“What? She just seems so aggressive about some old green slippers that she can’t even wear. Saundra liked them so much. What’s the big deal?” Kelly could get away with her tone because she was tired, but it was risky. Saundra felt her sandwich bubble around in her stomach a little as her no-conflict sister fought for her. 

“Kelly, they’re her slippers,” their mother informed them. Saundra swallowed a spoon full of soup to avoid the noise she nearly couldn’t stop. “They’re not Saundra’s.” 

“Oh,” Kelly said when she realized she couldn’t argue about that.

The table was silent for a few more bites. Then, for some reason Saundra never understood, Kelly took a chance she never thought her sister was capable of.

“Aunt Ellen, Saundra was really enjoying playing with your slippers. It really upset her this morning when they were gone. Would you mind at all if she—I mean—could she…play with them after lunch? It may make the packing go easier…if she’s not in our way.”

Saundra stopped eating the last of her soup and stared at her sister. For a moment she didn’t know if she was more amazed or insulted. For just an instant she thought she saw a smile on her mother’s face, but when she looked back it was gone and there was no proof it was ever there.

“You know, El. Kelly’s right. We really need to focus this afternoon or we’ll never get everything down here packed for dad. The stuff upstairs can wait until this summer.”

Saundra watched and wondered if they were really helping her or if she was just imagining it all. She looked down at the wand and shook her head. She would never underestimate the power of tomato soup again.

Ellen looked unsure of her answer. She chewed on her lip a little. After she had taken a few moments, she finally answered, “Of course she can play with them. I certainly enjoyed them for years. Just be careful with them.”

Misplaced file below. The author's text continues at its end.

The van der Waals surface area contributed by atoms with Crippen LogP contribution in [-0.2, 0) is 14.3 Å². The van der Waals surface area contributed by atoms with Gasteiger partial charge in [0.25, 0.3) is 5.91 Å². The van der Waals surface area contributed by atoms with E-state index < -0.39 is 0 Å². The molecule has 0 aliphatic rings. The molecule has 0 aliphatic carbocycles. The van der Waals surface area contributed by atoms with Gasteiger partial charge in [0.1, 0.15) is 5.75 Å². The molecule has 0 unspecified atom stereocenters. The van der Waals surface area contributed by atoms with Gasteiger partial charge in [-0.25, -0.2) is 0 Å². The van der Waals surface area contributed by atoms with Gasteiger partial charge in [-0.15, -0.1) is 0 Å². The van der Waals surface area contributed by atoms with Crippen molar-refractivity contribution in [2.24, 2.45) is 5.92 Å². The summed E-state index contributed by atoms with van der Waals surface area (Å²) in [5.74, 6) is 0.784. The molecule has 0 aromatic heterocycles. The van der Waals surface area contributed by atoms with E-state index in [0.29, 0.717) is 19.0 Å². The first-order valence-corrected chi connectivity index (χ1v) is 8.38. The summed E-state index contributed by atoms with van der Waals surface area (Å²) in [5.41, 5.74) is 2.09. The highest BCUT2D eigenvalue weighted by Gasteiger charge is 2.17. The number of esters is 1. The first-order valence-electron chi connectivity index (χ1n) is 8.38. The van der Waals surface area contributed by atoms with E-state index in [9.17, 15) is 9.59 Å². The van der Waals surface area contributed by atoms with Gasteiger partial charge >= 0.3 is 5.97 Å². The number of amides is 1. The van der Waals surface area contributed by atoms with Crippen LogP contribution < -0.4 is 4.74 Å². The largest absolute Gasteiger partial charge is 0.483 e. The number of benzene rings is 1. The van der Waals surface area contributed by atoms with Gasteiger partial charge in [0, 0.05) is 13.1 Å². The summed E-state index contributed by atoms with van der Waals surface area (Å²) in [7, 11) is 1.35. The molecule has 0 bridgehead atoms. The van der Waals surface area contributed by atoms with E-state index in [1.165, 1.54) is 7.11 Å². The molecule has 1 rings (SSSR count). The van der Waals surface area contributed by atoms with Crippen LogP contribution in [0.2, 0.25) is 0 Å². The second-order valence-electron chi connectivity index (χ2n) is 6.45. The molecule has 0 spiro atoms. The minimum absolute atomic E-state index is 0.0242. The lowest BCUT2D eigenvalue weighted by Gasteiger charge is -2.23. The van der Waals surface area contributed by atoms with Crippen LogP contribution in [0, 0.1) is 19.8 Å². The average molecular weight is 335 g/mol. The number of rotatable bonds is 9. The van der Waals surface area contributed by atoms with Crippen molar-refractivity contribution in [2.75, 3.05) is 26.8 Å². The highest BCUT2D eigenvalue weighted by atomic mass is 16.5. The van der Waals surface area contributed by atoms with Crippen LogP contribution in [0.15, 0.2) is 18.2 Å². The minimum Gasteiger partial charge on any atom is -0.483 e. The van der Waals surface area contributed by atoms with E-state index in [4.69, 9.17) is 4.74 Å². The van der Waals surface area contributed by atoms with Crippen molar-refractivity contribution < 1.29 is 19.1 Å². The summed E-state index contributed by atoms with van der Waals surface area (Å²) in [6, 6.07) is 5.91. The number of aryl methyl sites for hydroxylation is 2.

Saundra nodded her acceptance of the rules as she scooped the last bite of soup out of her bowl. A few more bites and lunch would be over, but she took her time so the power of the spell and the decision could clear the air a little. She could not wait to show them to the Yeoman upstairs. This would fulfill her quest. This would make her a Queen’s Yeoman. It was all she could do to sit still until everyone had finished their lunch.

After a few minutes of silence, Kelly pushed her empty bowl aside and looked up at their mother.

“Mom, I’d like to go read a few minutes before we get back to packing.”

“Why don’t you both go play a little while? I need to talk to your aunt.”

Kelly stood up and motioned to Saundra to come with her, but Saundra had something else on her mind. She stood up, plucked up her wand, stuck it in her belt again, and walked over to her aunt’s chair.

“Thank you, for letting me play with your slippers Aunt Ellen. I know they must mean a lot to you.”
Saundra was not an impolite girl. Her mother had taught her manners, and she intended to demonstrate that to her aunt.

“You’re welcome, child.” She smiled down at her with a very unconvincing smile and pushed the slippers toward her. Saundra carefully collected them and left the kitchen behind her sister. Just outside the doorway, they both dived to the side where they could not be seen and waited to hear whatever it was their mother wanted to talk to their aunt about. 


Monday, June 17, 2013

More to Come

Okay, I finished ten chapters of the Queen's Yeoman in ten weeks. It was challenging, but it was also very fun. I have reached out to David Cassidy (@DavidCCassidy) to do my cover for this novella. I am in the queue and while I wait, I decided that I would go ahead and write the next story for Saundra and her friends. This tale is from a time later in her life. She is older and at odds with the dragon again. I'm really looking forward to sharing these next chapters with you. I hope you all enjoy them as much as I have enjoyed writing them. When the last chapters are complete and the cover is ready, I will release them all in a printed and e-book version.